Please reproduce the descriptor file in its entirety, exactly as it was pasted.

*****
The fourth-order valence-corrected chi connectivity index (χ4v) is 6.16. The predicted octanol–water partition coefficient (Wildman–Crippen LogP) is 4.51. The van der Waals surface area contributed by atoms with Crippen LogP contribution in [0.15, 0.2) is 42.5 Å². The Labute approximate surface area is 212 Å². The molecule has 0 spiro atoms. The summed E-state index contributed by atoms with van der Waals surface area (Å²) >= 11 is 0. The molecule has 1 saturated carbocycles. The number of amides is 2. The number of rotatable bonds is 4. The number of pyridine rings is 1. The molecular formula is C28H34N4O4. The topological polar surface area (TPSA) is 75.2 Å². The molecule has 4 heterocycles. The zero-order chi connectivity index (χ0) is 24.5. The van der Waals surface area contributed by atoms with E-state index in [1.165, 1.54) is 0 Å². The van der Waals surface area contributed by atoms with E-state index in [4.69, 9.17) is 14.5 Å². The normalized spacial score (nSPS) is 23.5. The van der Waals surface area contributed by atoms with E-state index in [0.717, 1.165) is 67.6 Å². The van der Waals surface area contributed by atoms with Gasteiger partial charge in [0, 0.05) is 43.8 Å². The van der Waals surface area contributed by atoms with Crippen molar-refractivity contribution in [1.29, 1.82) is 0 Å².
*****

The fourth-order valence-corrected chi connectivity index (χ4v) is 6.16. The predicted octanol–water partition coefficient (Wildman–Crippen LogP) is 4.51. The van der Waals surface area contributed by atoms with Crippen LogP contribution in [0.15, 0.2) is 42.5 Å². The Labute approximate surface area is 212 Å². The molecule has 0 spiro atoms. The summed E-state index contributed by atoms with van der Waals surface area (Å²) >= 11 is 0. The molecule has 1 saturated carbocycles. The number of amides is 2. The number of rotatable bonds is 4. The number of pyridine rings is 1. The molecular formula is C28H34N4O4. The topological polar surface area (TPSA) is 75.2 Å². The molecule has 4 heterocycles. The zero-order chi connectivity index (χ0) is 24.5. The van der Waals surface area contributed by atoms with E-state index in [1.165, 1.54) is 0 Å². The van der Waals surface area contributed by atoms with E-state index in [4.69, 9.17) is 14.5 Å². The normalized spacial score (nSPS) is 23.5. The van der Waals surface area contributed by atoms with E-state index in [0.717, 1.165) is 67.6 Å². The van der Waals surface area contributed by atoms with Gasteiger partial charge in [0, 0.05) is 43.8 Å². The van der Waals surface area contributed by atoms with Crippen molar-refractivity contribution in [1.29, 1.82) is 0 Å².